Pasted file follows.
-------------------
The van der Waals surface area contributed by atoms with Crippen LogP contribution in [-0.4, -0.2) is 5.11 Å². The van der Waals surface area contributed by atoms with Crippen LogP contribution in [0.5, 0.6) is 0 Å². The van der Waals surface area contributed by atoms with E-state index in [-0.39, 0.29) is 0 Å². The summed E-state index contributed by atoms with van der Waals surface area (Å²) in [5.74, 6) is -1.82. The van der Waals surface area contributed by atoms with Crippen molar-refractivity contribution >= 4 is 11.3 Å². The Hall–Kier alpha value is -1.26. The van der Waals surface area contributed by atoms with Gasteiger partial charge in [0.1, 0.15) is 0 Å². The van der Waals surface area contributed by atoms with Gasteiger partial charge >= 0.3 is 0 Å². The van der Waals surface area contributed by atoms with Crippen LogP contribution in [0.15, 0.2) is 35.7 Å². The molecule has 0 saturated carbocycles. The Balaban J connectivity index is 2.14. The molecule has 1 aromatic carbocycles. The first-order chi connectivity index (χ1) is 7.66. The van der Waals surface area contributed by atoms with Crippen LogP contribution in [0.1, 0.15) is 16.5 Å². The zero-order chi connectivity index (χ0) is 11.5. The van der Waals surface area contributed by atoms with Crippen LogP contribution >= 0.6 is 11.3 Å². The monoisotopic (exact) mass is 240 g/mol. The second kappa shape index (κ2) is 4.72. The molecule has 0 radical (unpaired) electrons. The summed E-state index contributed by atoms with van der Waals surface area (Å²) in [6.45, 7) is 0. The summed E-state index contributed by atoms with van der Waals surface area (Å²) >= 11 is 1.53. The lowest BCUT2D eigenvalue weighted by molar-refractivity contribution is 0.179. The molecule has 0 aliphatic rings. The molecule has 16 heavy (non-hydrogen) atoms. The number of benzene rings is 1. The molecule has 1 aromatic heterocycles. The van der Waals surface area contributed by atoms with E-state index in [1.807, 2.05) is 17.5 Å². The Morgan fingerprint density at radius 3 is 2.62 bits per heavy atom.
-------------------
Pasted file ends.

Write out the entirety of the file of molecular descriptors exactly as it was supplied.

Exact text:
The van der Waals surface area contributed by atoms with Crippen LogP contribution in [-0.4, -0.2) is 5.11 Å². The van der Waals surface area contributed by atoms with Crippen LogP contribution in [0.5, 0.6) is 0 Å². The van der Waals surface area contributed by atoms with E-state index in [-0.39, 0.29) is 0 Å². The summed E-state index contributed by atoms with van der Waals surface area (Å²) in [5.74, 6) is -1.82. The van der Waals surface area contributed by atoms with Crippen molar-refractivity contribution >= 4 is 11.3 Å². The Hall–Kier alpha value is -1.26. The van der Waals surface area contributed by atoms with Gasteiger partial charge in [0.1, 0.15) is 0 Å². The van der Waals surface area contributed by atoms with Gasteiger partial charge >= 0.3 is 0 Å². The van der Waals surface area contributed by atoms with Crippen LogP contribution in [0.15, 0.2) is 35.7 Å². The molecule has 0 saturated carbocycles. The Balaban J connectivity index is 2.14. The molecule has 1 aromatic carbocycles. The first-order chi connectivity index (χ1) is 7.66. The van der Waals surface area contributed by atoms with Crippen LogP contribution in [0.1, 0.15) is 16.5 Å². The zero-order chi connectivity index (χ0) is 11.5. The van der Waals surface area contributed by atoms with Crippen LogP contribution >= 0.6 is 11.3 Å². The monoisotopic (exact) mass is 240 g/mol. The second kappa shape index (κ2) is 4.72. The molecule has 0 radical (unpaired) electrons. The summed E-state index contributed by atoms with van der Waals surface area (Å²) in [6.45, 7) is 0. The summed E-state index contributed by atoms with van der Waals surface area (Å²) >= 11 is 1.53. The lowest BCUT2D eigenvalue weighted by molar-refractivity contribution is 0.179. The molecule has 0 aliphatic rings. The molecule has 16 heavy (non-hydrogen) atoms. The number of benzene rings is 1. The molecule has 1 aromatic heterocycles. The van der Waals surface area contributed by atoms with E-state index in [1.807, 2.05) is 17.5 Å². The Morgan fingerprint density at radius 3 is 2.62 bits per heavy atom.